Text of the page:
Oliva disappointed in HOF Golden Era ballot results
Former Twins star falls one vote short; no one selected by committee
By Rhett Bollinger
SAN DIEGO -- Tony Oliva had everything planned out in case he was elected to the Baseball Hall of Fame via the Golden Era Ballot on Monday.
He had family and friends over to his home in Bloomington, Minn., to watch the press conference, and if he received the necessary 12 votes, he'd hold a conference call with reporters and hop on a plane to San Diego for a press conference at the Winter Meetings.
But it wasn't to be, as Oliva fell just one vote short, receiving 11 from the 16 voters, which included eight Hall of Famers, four baseball executives and four baseball historians/writers. None of the 10 players up for election received enough votes to gain entrance into the Hall of Fame, as Oliva tied with Dick Allen for the most votes with 11. Former Twins pitcher Jim Kaat finished third with 10 votes.
"I don't get too high or too low because this has happened to me many times," Oliva said by telephone Monday. "This time, I was closer but I still fell short. So it's one of those things. I feel a little disappointed they didn't vote in anybody. I think of those 10 guys, someone deserved to be in."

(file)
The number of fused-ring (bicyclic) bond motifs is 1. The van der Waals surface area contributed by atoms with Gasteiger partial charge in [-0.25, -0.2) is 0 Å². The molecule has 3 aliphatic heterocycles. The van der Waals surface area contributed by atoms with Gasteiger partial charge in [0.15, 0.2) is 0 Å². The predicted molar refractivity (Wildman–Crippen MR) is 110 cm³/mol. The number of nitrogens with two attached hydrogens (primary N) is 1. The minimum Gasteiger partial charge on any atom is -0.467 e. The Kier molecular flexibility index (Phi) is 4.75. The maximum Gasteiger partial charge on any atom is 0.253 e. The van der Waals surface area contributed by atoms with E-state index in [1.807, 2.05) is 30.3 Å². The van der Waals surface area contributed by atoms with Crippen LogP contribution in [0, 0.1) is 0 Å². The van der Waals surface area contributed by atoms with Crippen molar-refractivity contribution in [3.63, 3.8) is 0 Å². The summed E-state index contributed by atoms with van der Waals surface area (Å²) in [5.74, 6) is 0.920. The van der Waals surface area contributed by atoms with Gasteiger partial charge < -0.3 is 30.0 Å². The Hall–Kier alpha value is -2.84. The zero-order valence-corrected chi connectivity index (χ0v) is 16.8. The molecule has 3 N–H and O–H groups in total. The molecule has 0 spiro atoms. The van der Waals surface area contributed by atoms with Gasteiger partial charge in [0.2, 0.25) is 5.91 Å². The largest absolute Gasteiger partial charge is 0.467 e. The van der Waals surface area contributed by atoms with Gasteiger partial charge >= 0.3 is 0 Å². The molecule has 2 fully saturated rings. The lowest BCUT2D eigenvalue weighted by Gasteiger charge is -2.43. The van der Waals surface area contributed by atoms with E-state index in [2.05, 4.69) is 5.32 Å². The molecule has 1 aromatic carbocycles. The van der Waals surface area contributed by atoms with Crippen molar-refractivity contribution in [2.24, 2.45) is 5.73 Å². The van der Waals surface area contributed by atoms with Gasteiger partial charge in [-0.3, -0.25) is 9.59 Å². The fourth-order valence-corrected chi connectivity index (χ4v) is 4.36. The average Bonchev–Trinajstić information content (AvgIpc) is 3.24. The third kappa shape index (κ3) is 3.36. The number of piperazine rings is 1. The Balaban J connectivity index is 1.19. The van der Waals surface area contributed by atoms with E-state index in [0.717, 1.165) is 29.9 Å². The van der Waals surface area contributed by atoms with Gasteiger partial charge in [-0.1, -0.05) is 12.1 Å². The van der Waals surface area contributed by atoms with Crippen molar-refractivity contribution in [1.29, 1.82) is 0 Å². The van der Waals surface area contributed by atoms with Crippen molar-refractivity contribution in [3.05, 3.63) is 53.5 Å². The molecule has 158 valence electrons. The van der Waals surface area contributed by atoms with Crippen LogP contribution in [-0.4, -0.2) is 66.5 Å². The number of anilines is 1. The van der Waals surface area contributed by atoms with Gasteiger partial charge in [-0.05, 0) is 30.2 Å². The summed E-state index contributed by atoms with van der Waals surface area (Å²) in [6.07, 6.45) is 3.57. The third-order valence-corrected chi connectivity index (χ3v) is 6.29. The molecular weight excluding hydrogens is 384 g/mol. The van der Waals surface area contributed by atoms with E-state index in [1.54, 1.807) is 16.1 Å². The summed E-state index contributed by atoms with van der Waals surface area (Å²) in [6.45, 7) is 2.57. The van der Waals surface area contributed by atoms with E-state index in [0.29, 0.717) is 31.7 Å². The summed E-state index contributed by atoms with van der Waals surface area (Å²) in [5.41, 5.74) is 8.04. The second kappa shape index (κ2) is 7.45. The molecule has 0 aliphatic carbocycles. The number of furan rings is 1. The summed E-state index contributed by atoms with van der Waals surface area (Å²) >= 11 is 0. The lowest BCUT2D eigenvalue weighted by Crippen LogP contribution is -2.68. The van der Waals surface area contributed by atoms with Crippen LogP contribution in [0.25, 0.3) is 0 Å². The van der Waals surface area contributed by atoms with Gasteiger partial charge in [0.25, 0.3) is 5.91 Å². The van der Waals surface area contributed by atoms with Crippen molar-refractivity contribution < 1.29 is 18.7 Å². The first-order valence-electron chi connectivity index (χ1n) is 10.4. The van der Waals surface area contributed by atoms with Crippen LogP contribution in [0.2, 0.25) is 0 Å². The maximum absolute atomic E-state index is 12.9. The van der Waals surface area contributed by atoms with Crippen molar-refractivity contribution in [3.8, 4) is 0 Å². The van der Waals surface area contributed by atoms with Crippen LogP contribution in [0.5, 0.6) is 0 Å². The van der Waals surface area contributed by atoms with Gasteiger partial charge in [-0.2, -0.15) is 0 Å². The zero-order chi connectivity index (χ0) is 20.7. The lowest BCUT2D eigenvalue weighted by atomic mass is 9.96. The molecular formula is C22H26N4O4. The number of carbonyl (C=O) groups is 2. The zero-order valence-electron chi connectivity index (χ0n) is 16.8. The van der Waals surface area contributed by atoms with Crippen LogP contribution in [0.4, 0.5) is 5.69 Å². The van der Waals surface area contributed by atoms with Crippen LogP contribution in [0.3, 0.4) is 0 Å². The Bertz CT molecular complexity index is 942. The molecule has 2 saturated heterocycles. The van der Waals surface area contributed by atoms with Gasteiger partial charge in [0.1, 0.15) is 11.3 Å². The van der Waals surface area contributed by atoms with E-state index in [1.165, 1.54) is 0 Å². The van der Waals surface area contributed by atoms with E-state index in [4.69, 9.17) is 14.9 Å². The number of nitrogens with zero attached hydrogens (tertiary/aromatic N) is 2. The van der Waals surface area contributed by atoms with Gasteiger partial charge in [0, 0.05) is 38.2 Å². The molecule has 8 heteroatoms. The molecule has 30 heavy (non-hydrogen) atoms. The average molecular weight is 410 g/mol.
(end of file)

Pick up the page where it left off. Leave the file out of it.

Oliva, 76, was one of the best hitters in baseball during his 15-year career with the Twins, but suffered from knee injuries that ultimately cut his career short. Oliva was a career .304/.353/.476 hitter with 220 homers, 329 doubles and 947 RBIs in 1,676 games.
He was an All-Star for eight straight seasons from 1964-1971, while winning three batting titles in '64, '65 and '71. He won the American League Rookie of the Year Award in '64 and became the first player to win a batting title in each of his first two seasons.
After his final season in 1976, Oliva appeared on the Hall of Fame ballot for the first time in 1982, but during his 15 years on the ballot, the highest percentage of votes he received was 47.3 percent, which is well short of the necessary 75 percent to get elected.
But Oliva said just because he got so close this time, it doesn't mean it will help him the next time the committee votes again in three years.
"I've been waiting over 30 years so I don't think because I missed it by one vote makes it any different," Oliva said. "I think three years is just a long time to wait. I believe they should do it every year. All of us that are eligible are old. We're between 70 and 90 years old, so three years is a long time."
Oliva added that he's not bitter about the results and was happy to be able to be surrounded by friends and family at his home to watch the press conference. The Murphy family, which helped create the Vote Tony O campaign that sent out thousands of letters and postcards to the committee's voters, was also over at the Oliva home.
"The big thing is that I'm doing good, my family is doing good, my friends are doing good," Oliva said. "So I'm disappointed but things could be a lot worse."